Week 30 – New Hampshire
If your pet peeves include pretentiousness, passive-aggressiveness, bad folk music, and fugly folks, then Return of the Secaucus Seven might not be for you. In fact, you might want to skip right to next week’s review, because you’re probably not going to give it much of a chance.
If you’re the type that might watch a movie with the ability to judge it based on its historical significance or contribution to the art, read on.
Return of the Secaucus Seven (which for brevity’s sake we’ll shorten to just Seven from this point on, not to be confused with the David Fincher directed horror flick) is the first film written and directed by independent filmmaker and screenwriter John Sayles, whose later directorial credits include Matewan (1987), Eight Men Out (1988), Passion Fish (1992), and Lone Star (1996). Sayles has won numerous awards for his films and overall work, including a lifetime achievement award from the Writer’s Guild of America and a Best Screenplay Oscar nomination for Lone Star. Sayles’ critical claim began with Seven, which was chosen as the best independent film by the Boston Society of Film Critics and best screenplay by the Los Angeles Film Critics Association. You get the idea. Critics go coo-coo for Sayles, even if his movies don’t pull in the big bucks.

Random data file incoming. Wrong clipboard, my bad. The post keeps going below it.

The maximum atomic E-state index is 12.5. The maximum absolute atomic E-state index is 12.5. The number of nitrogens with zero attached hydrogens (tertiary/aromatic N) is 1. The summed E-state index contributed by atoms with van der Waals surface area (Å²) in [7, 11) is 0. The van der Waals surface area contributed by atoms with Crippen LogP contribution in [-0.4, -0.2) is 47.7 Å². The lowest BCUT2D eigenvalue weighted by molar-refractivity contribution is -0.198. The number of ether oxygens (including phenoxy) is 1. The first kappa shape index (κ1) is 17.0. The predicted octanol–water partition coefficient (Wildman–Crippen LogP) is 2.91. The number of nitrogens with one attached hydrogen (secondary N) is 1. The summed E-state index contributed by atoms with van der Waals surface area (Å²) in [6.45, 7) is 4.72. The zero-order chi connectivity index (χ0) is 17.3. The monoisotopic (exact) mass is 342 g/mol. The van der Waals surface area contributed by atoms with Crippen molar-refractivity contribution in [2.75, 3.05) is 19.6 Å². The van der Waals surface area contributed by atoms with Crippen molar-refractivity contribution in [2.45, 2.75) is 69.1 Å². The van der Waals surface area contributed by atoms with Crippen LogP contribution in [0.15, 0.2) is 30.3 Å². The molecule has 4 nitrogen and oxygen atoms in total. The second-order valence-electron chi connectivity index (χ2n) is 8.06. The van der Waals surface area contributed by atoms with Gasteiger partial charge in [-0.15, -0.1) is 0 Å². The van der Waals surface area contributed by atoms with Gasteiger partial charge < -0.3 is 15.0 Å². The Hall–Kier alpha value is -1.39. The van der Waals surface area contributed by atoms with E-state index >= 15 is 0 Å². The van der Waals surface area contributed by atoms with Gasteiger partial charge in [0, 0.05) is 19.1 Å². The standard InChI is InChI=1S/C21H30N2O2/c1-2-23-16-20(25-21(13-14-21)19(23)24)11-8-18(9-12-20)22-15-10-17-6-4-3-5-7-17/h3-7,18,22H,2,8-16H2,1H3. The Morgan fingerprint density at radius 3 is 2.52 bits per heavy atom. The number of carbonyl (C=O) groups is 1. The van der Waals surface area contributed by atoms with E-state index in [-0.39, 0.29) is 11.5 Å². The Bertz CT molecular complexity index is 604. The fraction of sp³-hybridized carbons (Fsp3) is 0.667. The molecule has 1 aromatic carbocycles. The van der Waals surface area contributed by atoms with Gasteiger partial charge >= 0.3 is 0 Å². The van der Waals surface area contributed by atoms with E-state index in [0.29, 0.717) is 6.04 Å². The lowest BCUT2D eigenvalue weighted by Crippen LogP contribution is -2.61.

A big part of Sayles’ appeal is his that he pretty much embodies what it means to be an independent filmmaker. Check out any number of reviews of Seven –- including this one –- and you’re bound to read the same story. To fund Seven, Sayles raised $30,000 by writing screenplays for B-movie producer Roger Corman. These scripts include the cheapo horror classics Piranha (1978), Alligator (1980), and The Howling (1981).
Seven was shot almost entirely in a New Hampshire lodge over a two-week period, using entirely non-professional actors. The movie’s plot is extremely simple, even by indie film standards: seven college friends, now in their late 20s and early 30s, reunite for a weekend. Stuff happens, but nothing really life-altering. The old pals play games – volleyball, basketball, charades, Clue – get drunk, smoke some dope, skinny-dip (just the dudes), and reminisce.